No, not you. This is a brief introduction to the copyright of digital materials for the dummies who think that anything on the internet is fair game. Seems an Ebay seller took the liberty of downloading a catalog from my site and trying to sell it as their work. They sort of forgot to remove my watermark from the cover. I contacted them as well as Ebay & Paypal to file a complaint. Strangely enough, the seller took the item down.
Out of morbid curiosity, I checked some of the other offerings in their Ebay store. Sure enough, a few popped up as material picked from existing material on University or private websites. There has been a proliferation of digital offerings on Ebay in the past year. From what I can see, the vast majority consist of books picked from Google Books and the Internet Archive. Some are from free University sites and some are from private sites. Good old Ebay is becoming a mecca for bootleg PDF files.
I realize that a lot of people either don't know how to do a comprehensive internet search that includes the darker depositories, have connections too slow to handle large downloads or simply want to pay ten bucks for a disk holding a dozen or so ready made books and catalogs. Even if the material is all free to begin with. Or improperly presented as belonging to the vendor.
This seller in question asked me for proof of copyright ownership. Hence tonights post:
A Guide to The Difference Between Content and Package
Say you have a trade catalog. You'ld like to scan it and create a PDF file from the scanned images. The trade catalog was printed way before the advent of copyright. So you do the scanning, work some magic on the images to improve their color, contrast and legibility, compile the images as a PDF, do some more magic on the PDF file to decrease size and load time, descreen, etc. etc.
Where does copyright of a digital object come into play in this simple scenario?
1. The original trade catalog of a company that is extinct is not copyrightable by anyone living at this time. You may own the original. You may even claim rights to the disposition of that catalog in your will or asign rights to someone else for current usage with limits (i.e.; an historical archive). But you cannot claim copyright over the hard copy item sitting on your shelf.
2. You scan or otherwise image the catalog, adjust the individual images to meet your personal tastes, compile the images as a PDF according to your chosen settings and smile at your handiwork. What is this PDF?
3. A Portable Document Format (PDF) object is essentially an image container. A PDF does not contain text... it contains anywhere from one to a series of images. OCR is achieved, in most cases, by creating a secondary hidden layer that contains a good guess at what the various included images (font items) represent. That's your text part. The original image is still there, although now it contains a whole mess of invisible links to the hidden layer.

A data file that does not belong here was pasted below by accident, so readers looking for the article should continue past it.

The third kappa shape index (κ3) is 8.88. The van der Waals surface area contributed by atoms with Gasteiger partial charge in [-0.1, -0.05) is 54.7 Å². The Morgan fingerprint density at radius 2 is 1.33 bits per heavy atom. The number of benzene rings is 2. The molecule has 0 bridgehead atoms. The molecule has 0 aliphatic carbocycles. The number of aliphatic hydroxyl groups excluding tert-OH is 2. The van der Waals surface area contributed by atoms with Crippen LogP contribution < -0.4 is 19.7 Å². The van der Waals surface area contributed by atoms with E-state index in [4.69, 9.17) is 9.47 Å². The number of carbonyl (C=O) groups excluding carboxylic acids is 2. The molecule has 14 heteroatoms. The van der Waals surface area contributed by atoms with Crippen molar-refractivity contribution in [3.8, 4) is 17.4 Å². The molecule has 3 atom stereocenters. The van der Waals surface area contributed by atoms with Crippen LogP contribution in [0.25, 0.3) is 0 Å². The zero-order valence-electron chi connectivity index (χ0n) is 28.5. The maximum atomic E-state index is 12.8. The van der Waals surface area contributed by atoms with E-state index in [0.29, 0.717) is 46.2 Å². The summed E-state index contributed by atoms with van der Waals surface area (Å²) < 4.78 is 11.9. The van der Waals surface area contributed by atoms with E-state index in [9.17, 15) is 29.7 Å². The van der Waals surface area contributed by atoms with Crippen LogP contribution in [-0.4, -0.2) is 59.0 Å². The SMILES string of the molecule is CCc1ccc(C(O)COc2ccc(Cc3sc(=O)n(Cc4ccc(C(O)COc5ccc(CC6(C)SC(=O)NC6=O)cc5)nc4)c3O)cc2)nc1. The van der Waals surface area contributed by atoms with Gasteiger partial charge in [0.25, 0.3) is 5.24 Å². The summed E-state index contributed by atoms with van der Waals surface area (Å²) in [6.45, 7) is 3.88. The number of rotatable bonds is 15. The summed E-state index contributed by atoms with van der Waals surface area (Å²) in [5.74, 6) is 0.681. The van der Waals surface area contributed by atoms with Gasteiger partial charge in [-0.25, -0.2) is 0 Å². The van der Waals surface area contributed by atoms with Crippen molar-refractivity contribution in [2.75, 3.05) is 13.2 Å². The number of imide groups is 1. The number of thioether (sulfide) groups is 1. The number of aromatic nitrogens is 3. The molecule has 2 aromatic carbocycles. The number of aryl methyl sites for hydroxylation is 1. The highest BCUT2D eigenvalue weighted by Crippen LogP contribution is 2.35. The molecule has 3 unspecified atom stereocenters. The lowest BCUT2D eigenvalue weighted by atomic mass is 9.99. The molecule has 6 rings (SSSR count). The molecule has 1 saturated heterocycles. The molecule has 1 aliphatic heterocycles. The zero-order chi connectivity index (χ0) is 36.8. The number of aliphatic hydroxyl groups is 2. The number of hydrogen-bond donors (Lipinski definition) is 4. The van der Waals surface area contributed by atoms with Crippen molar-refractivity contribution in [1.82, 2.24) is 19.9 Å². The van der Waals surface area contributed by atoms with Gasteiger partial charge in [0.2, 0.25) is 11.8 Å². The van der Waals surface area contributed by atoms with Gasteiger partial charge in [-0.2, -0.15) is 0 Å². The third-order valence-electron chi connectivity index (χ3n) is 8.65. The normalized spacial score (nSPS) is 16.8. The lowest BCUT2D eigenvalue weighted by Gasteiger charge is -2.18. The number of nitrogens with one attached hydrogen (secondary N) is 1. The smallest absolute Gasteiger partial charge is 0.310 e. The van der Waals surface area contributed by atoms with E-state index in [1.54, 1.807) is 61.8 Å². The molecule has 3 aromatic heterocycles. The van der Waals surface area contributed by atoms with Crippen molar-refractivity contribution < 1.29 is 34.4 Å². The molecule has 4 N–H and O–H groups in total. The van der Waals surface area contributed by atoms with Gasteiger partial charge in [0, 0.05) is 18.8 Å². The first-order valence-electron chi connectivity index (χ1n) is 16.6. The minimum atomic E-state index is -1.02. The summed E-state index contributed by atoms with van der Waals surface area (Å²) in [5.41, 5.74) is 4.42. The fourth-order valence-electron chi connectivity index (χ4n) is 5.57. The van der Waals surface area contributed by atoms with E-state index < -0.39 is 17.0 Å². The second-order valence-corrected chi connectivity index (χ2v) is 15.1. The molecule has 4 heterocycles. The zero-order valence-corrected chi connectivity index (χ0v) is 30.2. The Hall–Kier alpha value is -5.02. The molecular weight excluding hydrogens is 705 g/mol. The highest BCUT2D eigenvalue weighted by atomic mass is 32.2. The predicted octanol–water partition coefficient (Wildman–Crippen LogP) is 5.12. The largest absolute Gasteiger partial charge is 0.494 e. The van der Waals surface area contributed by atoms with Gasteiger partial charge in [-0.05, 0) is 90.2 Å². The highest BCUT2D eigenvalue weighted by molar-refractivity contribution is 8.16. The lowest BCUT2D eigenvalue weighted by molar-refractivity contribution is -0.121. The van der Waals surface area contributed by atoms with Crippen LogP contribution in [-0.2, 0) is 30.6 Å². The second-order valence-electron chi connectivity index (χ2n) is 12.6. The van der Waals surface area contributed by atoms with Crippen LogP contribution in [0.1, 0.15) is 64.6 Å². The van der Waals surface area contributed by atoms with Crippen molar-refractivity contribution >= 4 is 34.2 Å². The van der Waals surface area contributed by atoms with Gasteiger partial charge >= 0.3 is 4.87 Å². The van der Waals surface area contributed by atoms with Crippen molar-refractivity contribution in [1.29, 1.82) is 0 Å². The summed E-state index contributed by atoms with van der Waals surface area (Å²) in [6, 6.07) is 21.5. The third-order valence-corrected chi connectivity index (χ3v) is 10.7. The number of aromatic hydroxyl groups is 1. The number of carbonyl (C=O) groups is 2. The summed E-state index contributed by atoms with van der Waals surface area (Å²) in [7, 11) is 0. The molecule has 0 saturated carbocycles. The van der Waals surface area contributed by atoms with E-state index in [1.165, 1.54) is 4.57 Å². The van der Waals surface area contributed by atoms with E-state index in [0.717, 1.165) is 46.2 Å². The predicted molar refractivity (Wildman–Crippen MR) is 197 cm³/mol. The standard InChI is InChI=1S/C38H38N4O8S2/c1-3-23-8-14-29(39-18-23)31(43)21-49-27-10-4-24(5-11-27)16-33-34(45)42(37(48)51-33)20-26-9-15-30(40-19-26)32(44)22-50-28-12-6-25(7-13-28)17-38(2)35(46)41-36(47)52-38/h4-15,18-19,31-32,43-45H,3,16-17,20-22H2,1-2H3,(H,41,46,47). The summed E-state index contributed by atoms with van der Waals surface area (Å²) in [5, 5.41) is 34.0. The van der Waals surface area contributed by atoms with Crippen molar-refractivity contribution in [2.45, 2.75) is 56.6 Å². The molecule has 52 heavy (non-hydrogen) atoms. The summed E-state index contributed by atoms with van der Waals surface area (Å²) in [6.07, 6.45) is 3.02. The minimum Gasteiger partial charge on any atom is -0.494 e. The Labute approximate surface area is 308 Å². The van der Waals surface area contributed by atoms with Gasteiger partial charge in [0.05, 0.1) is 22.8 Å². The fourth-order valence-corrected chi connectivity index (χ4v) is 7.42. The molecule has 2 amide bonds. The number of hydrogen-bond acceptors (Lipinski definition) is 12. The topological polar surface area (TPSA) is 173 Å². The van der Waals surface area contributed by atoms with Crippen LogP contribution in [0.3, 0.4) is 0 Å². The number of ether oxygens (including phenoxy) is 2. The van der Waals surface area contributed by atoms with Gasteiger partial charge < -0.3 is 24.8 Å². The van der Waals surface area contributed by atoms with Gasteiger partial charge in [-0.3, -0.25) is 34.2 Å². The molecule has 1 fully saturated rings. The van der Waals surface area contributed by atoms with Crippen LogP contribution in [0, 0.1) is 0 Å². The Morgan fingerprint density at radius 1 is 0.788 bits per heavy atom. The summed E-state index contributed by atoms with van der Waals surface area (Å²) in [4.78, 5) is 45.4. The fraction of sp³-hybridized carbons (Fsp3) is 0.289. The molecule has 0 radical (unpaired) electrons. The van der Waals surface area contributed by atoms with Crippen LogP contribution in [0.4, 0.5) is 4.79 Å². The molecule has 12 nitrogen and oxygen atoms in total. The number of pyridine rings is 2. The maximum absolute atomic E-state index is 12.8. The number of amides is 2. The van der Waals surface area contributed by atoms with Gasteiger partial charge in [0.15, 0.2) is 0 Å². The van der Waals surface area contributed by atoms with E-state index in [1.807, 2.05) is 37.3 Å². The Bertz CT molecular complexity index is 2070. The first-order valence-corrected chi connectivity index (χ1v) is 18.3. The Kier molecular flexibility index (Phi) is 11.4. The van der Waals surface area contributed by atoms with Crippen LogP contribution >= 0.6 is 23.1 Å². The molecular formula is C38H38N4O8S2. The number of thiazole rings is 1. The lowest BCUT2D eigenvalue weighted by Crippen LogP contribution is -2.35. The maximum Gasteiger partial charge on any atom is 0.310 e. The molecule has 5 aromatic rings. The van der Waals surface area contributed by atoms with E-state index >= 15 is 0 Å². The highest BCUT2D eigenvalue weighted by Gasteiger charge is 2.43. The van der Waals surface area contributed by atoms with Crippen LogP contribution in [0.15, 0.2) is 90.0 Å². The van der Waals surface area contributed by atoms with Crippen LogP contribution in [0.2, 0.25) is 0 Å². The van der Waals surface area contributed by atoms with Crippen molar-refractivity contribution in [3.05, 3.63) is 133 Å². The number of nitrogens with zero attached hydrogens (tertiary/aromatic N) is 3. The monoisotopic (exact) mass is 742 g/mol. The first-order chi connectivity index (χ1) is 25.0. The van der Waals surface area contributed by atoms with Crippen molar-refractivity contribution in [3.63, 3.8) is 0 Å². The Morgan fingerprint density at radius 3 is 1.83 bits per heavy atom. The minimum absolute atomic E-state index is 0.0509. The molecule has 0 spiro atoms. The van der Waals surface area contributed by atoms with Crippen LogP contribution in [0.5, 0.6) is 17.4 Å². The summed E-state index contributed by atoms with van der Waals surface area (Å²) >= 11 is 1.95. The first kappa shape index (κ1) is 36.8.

Update: As Luke Townsley so rightly pointed out, I can be scan-centric at times. A PDF created directly from a word processed file is not an image container. The textual fonts are real, or as real as a digital image can be. That said, the PDF as a file is the container holding the information, which only serves to further confuse the matter. So I correct my former comments to read:
3A. A Portable Document Format (PDR) document is a created container comprised of images, text, video objects, or other digital items such that the container functions as a file distinct from it's parts.
4. Now that you have your image container or package, AKA, the PDF, you have in digital format an object of your creation. Known to the intelligentsia as a hunk of Intellectual Property. Sure, it's an intangible thing composed of little electrical charges, those beasts that makes your computer seem alive. In the eyes of international copyright organizations, that digital object is your Intellectual Property.
5. You may hold copyright on a PDF because it is your creation. The original is not, but we are not talking about the original. And therein lies the core of this problem. When I slap my copyright on a PDF, or load it to my site (which displays a copyright statement), the digital object is covered by copyright laws of the USA, Canada and the European Union.
In summation, these bozo's who grabbed that PDF thought that they had the right to use it as they saw fit because the original was not protected under copyright. They even tried to bring up Fair Use. But Fair Use limits the use of the item to educational and research purposes. Personal monetary profit is not allowable under Fair Use.
For a better explanation of Fair Use, I direct you to the following video....